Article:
A different reforestation project is selected every month.
You can vote where more trees are needed by joining the poll, the most populair project will be supported next month.
Where should the trees be planted next month?
Learn more about the projects here:
Australia experienced one of the largest natural disasters in history. This year’s fire season has brought about unprecedented destruction as wildfires have spread across every Australian state, burning up nearly 6 million hectares (15 million acres) of bush as of January 2020. But the devastation witnessed in the state of New South Wales is nearly unfathomable – 3.6 million hectares (8.8 million acres) have been lost, over 1,500 homes destroyed or damaged, and 24 people have been killed.
This tree planting project links environmental restoration with income generation, providing the local community with the knowledge and tools to conserve their land, protect their water supply, and create a sustainable, diverse economy for future generations. It focuses on the Loka Bedelcha Kebele in Southern Ethiopia, and the Amhara region in the North. Both are areas where environmental degradation is threatening livelihoods and biodiversity. These regions face challenges like dry and unpredictable climates, poor soil fertility, ineffective land management practices, and lenient resource regulations.
Home to iconic species like the Jaguar, Macaw, Amazon River Dolphin, Black Spider Monkey, and Poison Dart Frog, the Amazon River Basin is a vast region with 1.9 billion acres of rainforest and over 1,100 tributaries — 17 of which are longer than 1,000 miles. With the world’s largest rainforest ecosystem, it spans 9 countries and is home to almost 30% of plant and animal species on Earth. And by holding an estimated 90-140 billion metric tons of carbon, its forests play a critical role in the fight against climate change. Unfortunately, due to logging, unsustainable agriculture, and forest fires, it’s also a high risk zone for deforestation and degradation. Planting trees in the Amazon Rainforest will help conserve habitat for its iconic wildlife species, provide sustainable livelihoods to local people, and stabilize the climate.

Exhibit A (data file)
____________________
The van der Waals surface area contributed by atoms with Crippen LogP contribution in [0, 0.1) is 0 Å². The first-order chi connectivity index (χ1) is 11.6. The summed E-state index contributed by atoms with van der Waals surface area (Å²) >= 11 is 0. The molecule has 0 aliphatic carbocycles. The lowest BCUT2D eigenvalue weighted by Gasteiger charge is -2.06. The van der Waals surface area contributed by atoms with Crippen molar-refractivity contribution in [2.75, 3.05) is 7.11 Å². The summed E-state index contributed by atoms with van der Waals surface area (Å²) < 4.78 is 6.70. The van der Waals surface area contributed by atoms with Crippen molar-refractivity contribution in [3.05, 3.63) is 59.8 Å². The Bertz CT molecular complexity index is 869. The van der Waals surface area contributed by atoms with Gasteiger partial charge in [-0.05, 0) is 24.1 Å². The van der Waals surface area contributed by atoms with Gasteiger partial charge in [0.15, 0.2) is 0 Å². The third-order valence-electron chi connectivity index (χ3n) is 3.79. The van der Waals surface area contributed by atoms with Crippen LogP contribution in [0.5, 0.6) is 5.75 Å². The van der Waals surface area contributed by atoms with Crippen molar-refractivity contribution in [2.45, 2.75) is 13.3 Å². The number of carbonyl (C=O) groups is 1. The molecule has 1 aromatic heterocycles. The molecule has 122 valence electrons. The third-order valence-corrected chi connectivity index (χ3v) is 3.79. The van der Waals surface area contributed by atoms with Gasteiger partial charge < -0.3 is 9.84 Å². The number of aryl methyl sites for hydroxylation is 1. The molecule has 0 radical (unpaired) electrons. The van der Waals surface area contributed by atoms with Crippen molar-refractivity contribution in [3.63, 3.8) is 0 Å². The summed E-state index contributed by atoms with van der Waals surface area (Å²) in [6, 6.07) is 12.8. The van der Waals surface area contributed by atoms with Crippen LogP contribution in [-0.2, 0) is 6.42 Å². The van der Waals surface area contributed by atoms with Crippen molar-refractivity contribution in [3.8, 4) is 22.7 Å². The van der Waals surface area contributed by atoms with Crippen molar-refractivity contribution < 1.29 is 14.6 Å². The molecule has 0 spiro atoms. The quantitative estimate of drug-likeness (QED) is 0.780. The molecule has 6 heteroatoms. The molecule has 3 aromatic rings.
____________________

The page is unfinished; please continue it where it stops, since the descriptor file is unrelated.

Kenya’s Kijabe Forest is a highland mosaic ‘Afro-alpine’ forest that was once dominated by trees, such as the East African pencil-cedar and African olive. Roughly one-third of the original high-canopy forest still stands and provides important habitat for biodiversity. The forest is only about 5,000 hectares, but a community of almost 200,000 people depend on it for water, wood, and agriculture. Increasing pressure for land poses significant threats to the region, leading to the over-extraction of resources and illegal timber harvesting. Planting trees here will help protect this vital ecosystem, promote environmental education, and foster sustainable livelihoods through seed collection and ecotourism.
Ranging from the Indian Ocean to the Himalayas, from the Bay of Bengal to the Hindu Kush, India is a vast land full of contrasts. India’s forests are a reflection of the subcontinent’s great diversity of landscapes and ecosystems. Moist and dry tropical forests, temperate and subtropical montane forests, alpine forests and mangrove forests are all found here. Recognized as one of the 17 “megadiverse” countries, around 8% of the world’s flora and fauna is found in India, including species like Bengal Tigers. With nearly 3,000, India supports the largest population globally. Additionally, India’s forests support the livelihoods of almost 275 million people, who depend on them for food, fuelwood, fodder and other forest products.